Credit unions are just as subject to the collateral damage of complex and ever-changing regulations as too-big-to-fail financial institutions. Their compliance burden, as those of the too-big-to-fails’, has increased exponentially. Credit unions are left scrambling for ways to comply not only with federal regulations such as the Dodd-Frank Act, but with newer mandates around cybersecurity, anti-money laundering, hacking and terrorist finance. Also looming large are industry transparency initiatives to protect consumers and prevent internal wrongdoing via fraud, discrimination or abuse.
Dodd-Frank was put in place to ensure that large financial institutions are less likely to fail — and provide a course of action if a bank does fail. While some argue that these regulations are important, others claim that they are also prohibitive, halting economic growth and reducing consumers’ access to credit. And while large financial institutions are able to throw significant resources at compliance, credit unions and other smaller institutions are particularly vulnerable, especially when they become the default institution through which bad actors engage in money laundering and terrorist financing activities.
Since the passage of Dodd-Frank in 2010, credit unions have been feeling the regulatory pinch. In May 2013, 88.1 percent of credit unions responding to NAFCU’s Economic & CU Monitor survey on Regulatory Compliance reported rising compliance costs due to the law. In their quest for a solution, credit unions can address compliance mandates in a multitude of evolving ways. Outsourcing compliance has emerged as one of these ways — a strategy that has its own pros and cons. While outsourcing is a less costly way to get expert opinion on pressing and complex compliance matters, there is no longer an on-site coordinator for in-the-moment questions, and the credit union is still liable in the event that the offsite compliance officers fail. As Amanda J. Smith, a partner at the law firm of Messick & Lauer, which represents credit unions on issues related to compliance, succinctly put it: "You can't 'outsource' risk."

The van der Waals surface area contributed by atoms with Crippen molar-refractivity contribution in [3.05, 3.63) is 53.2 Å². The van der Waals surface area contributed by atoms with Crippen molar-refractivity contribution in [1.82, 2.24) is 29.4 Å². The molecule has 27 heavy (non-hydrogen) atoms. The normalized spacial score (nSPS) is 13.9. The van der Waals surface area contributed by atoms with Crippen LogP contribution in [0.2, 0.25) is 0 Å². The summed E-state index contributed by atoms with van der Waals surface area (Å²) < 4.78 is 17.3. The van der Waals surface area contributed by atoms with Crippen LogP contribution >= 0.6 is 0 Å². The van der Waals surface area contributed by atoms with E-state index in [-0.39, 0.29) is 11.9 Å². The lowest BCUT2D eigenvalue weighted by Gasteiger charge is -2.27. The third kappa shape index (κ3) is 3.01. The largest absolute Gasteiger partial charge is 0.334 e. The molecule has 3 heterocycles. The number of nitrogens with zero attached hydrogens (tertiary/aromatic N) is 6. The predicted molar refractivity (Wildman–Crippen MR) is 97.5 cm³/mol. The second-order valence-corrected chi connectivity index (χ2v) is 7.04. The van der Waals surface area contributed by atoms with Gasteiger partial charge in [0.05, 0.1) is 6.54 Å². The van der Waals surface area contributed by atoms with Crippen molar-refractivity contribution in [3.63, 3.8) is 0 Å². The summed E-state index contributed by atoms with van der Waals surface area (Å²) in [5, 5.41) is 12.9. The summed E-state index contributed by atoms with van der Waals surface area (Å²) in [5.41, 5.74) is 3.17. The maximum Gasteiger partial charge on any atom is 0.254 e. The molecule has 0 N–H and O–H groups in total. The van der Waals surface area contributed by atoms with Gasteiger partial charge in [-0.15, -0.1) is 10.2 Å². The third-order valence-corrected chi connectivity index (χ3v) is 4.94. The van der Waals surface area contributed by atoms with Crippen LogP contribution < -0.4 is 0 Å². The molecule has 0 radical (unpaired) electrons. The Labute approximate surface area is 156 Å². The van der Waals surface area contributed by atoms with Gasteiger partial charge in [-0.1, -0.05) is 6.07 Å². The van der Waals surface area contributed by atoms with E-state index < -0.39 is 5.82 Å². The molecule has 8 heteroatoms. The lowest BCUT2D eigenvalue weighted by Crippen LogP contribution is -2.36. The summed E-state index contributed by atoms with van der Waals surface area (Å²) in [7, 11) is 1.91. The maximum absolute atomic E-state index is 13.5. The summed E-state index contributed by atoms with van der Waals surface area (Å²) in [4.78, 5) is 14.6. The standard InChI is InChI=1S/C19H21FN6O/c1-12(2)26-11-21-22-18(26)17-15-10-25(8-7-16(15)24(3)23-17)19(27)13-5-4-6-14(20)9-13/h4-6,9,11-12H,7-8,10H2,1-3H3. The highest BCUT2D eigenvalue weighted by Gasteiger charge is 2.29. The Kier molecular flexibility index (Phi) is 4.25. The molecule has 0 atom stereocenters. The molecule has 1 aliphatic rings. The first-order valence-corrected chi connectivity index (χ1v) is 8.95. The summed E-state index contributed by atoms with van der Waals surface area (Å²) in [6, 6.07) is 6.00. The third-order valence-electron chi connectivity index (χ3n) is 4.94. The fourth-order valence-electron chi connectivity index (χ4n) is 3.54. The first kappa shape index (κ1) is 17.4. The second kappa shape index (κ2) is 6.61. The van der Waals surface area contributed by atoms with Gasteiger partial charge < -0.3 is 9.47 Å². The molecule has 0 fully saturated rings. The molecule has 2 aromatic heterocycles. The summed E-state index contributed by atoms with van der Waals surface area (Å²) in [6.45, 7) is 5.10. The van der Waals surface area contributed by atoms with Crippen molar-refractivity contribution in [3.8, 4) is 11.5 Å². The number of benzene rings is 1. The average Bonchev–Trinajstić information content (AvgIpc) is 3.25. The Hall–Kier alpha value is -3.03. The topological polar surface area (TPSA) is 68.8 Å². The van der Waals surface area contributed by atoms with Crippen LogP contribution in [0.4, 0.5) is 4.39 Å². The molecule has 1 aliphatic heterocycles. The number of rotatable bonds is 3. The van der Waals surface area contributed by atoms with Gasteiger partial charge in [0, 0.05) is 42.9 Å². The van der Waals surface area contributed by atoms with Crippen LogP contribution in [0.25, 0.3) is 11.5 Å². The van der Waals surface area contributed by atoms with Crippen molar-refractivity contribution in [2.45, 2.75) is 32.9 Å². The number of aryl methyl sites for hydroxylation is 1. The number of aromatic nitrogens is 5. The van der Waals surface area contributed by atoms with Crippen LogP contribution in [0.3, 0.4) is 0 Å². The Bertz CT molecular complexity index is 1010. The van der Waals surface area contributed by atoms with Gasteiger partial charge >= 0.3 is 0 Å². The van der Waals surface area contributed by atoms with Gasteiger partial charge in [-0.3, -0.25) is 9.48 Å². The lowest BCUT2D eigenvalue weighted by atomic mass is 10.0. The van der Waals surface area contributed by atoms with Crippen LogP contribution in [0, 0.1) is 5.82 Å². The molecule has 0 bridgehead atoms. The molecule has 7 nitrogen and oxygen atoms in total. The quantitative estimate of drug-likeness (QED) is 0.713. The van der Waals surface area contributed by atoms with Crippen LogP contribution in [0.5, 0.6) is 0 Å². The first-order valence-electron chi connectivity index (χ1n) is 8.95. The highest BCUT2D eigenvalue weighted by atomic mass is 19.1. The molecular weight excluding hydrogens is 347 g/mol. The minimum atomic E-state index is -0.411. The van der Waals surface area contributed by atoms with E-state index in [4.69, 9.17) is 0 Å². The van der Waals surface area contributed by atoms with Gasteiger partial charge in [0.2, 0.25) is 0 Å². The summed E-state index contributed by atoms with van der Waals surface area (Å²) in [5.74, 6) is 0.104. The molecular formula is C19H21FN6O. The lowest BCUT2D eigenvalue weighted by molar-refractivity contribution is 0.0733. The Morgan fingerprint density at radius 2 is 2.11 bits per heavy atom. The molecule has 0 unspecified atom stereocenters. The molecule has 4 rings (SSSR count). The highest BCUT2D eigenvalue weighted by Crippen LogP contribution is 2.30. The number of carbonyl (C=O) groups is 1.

Neither can credit unions continue to rely solely on keeping their own internal data updated, as membership numbers and regulatory measures increase in tandem. However, there is a powerful way for credit unions to comply with the regulatory burden: big data. Credit unions need big data to make their operations easier, more efficient and less costly. The vast expanse of information now available can help credit unions stay on top of regulations by providing information about lenders and customers, from predictive analytics to detect suspicious activity before it happens, to personal information that helps with KYC regulations — specifics such as active military status, bankruptcy, deceased members, cell phone identification, best phone contact number and change of address. This is what big data often boils down to, and such information is increasingly important since many credit unions today know far less about their individual members than they once did.
With the use of big data comes the acceptance that technology can replace outdated manual processes. For example, the time for relying on manual processes in anti-money laundering activities is long past. Credit unions can monitor for it less expensively and in a more streamlined and automated way, putting the human resources expended that would otherwise be on it to much better use. Automation does not mean the elimination of knowledge workers. Rather, new positions and roles will be nurtured around analysis, interpretation of data, which — most importantly — will be applied in a relevant and timely manner to more effectively comply with industry regulations. Compliance is therefore one area where credit unions cannot afford to ignore big data.